Let’s be honest, not a ton went to plan this year. But amidst what was a turbulent ride for just about every human on the planet, a few brands showed up to give us hope, optimism and a reason to rally. The Monday team pulled together a list of brands that deserve a shout out before year’s end. These brands tackled some of the biggest ongoing challenges—climate change, social isolation and an economy on the rocks. We think what they’re doing is worth our attention.
1. PrAna’s Responsible Packaging Movement
If 2020’s quarantine and social distancing measures made one thing abundantly clear, it’s that ordering stuff online equals enough cardboard to build a 10-bedroom mansion fort. Ecommerce packaging is aggressively elaborate. And we get it—brands need to protect their products so they arrive in tip-top shape. But packaging is fraught with non-recyclable materials, so PrAna set out to solve that with a little help from their friends.
Putting competition aside, PrAna enlisted the likes of Outerknown, Burton, Merrel, Saucony and about 40 other big-time brands to make responsible packaging a big priority across the outdoor industry. Their goal is to completely eliminate plastic from their consumer packaging by 2021, eliminate use of materials from ancient and endangered forests by 2022, as well as eliminate use of virgin forest fibres by 2025.
2. Girlfriend Collective’s ‘Girlfriend to Girlfriend’ Initiative
When unemployment rates rose to an all-time high, yoga brand Girlfriend Collective rolled out their Girlfriend to Girlfriend initiative to support their community. Instead of cancelling photoshoots that female creatives relied on for income or paring back their marketing budget, Girlfriend Collective decided to partner with female creatives who were affected by COVID-19 to create content that felt relevant and authentic in the changed landscape. They paid these creators directly or donated to their charity of choice.
3. On’s Cyclon Running Shoe Subscription Service
Runner’s know: in a matter of months, your new sneakers are splitting at the seam or losing tread and you need a new pair before you can even make it to the next season. Swiss-born performance running shoe brand, On, set out to solve that for runners—and for the planet. It’s no secret that tossing out a pair of running shoes every couple of months is no bueno for the environment. Think about the Whistler-Mountain-sized pile of shoes one runner will have tossed in a lifetime.
For $34.99 a month, runners can get a subscription service to the Cyclon Shoe. They’re made of castor beans. They’re recyclable. And when your shoes reach the end of their life (they estimate at around the 600 km mark) you can send them back to be recycled and they will send you a new pair. Creating an initiative of this magnitude is no small feat, and we salute On for, well, taking it on.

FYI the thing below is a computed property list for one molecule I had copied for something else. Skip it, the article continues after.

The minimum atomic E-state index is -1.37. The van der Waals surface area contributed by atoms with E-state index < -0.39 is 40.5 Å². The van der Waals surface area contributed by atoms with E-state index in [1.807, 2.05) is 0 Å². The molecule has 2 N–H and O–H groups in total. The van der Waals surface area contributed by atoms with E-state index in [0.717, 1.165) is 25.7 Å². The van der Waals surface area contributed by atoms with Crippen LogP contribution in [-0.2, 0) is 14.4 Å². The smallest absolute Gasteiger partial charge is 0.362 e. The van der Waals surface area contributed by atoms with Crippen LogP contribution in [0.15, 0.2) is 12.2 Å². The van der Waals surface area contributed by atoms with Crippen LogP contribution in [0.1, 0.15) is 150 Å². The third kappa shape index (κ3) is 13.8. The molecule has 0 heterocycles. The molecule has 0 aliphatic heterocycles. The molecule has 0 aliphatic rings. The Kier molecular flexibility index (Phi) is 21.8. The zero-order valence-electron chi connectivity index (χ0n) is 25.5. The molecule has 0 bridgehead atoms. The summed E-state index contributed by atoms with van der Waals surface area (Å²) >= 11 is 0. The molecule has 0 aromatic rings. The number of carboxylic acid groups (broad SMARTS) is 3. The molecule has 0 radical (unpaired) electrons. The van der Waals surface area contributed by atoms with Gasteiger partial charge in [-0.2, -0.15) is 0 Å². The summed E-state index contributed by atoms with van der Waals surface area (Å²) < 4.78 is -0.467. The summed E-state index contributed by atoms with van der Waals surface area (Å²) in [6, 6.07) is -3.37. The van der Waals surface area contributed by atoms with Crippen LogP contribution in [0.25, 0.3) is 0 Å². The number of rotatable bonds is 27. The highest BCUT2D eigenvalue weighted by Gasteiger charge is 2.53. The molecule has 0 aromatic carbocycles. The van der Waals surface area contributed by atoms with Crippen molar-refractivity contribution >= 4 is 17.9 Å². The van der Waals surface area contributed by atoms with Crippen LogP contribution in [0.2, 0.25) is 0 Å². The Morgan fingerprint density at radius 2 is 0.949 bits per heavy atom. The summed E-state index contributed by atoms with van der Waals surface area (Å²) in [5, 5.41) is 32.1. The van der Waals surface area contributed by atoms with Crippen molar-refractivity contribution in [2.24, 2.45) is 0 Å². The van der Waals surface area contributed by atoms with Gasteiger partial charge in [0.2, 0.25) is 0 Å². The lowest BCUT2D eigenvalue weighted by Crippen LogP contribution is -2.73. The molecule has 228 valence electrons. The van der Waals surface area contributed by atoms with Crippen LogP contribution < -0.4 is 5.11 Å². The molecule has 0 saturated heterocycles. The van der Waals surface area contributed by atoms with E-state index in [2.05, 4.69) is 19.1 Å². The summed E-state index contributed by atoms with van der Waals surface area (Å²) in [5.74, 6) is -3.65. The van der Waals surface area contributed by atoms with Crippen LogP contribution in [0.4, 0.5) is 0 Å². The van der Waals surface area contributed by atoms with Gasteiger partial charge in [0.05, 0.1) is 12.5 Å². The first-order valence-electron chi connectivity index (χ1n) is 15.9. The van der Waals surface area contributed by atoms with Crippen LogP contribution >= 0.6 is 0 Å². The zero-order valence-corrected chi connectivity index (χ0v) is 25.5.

4. REI’s ‘Virtual Outfitting’ Program
Buying the wrong outdoor gear is a really hard pill to swallow, especially when you’re 20 kilometres out in the backcountry and learn your sleeping bag really isn’t warm enough for that three-day ski touring trip you’re on.
When brick-and-mortar locations were forced to shut down this year, REI introduced an easy-to-use Virtual Outfitting Program. This program lets members book one-on-one appointments with REI staff for recommendations, advice and how-tos for anything from running and hiking shoe fit to tents, electronics and climbing equipment. The speed at which REI got this program running showed members how committed they are to ensuring all their customers have the best possible outdoor experience.
5. Arc’teryx’s ‘Used Gear Month’ Campaign
Did you know that if everybody bought one used item of clothing this year instead of new, we’d save 449 million pounds of waste? In 2019, Arc’teryx rolled out a robust Used Gear Program that allows anyone to trade-in used Arc’teryx gear for store credit—no matter how old the gear is (as long as it’s in good condition). Arc’teryx then cleans and repairs the gear and puts it back up on their ecommerce site at a discounted price—keeping their top quality gear in play and out of the landfill. This year we developed a new brand for Used Gear and it was by far one of our favourite projects of 2020.
To encourage customers to trade in their gear throughout November, (a notoriously buy, buy, buy, consume, consume, consume month), Arc’teryx created Used Gear Month where they increased the trade-in value for items as well as donated $10 to Protect Our Winters for every item traded in. Their decision to dedicate a huge chunk of prime real estate to the program during such a sales-focused month showed their deep commitment to building a circular economy.
6. Nike’s ‘Can’t Stop Us’ Campaign
When life screeched to a halt around the world—including massive sporting events like the Olympics and the major leagues—Nike turned to archive footage of some iconic moments in sport to remind us all that “no matter how bad it gets, we will always come back stronger”.
While every brand under the sun shared the same ethos of “we’re in this together” over the peak of COVID-19 outbreaks in the spring, Nike managed to take us all on a trip down memory lane. They connected a globally relevant message back to the heart of their brand in a way that was authentic to them and genuinely energizing for anyone watching.
Let’s all raise a glass to these brands for seeing incredible uncertainty and trying times as a chance to send a powerful message and do something meaningful.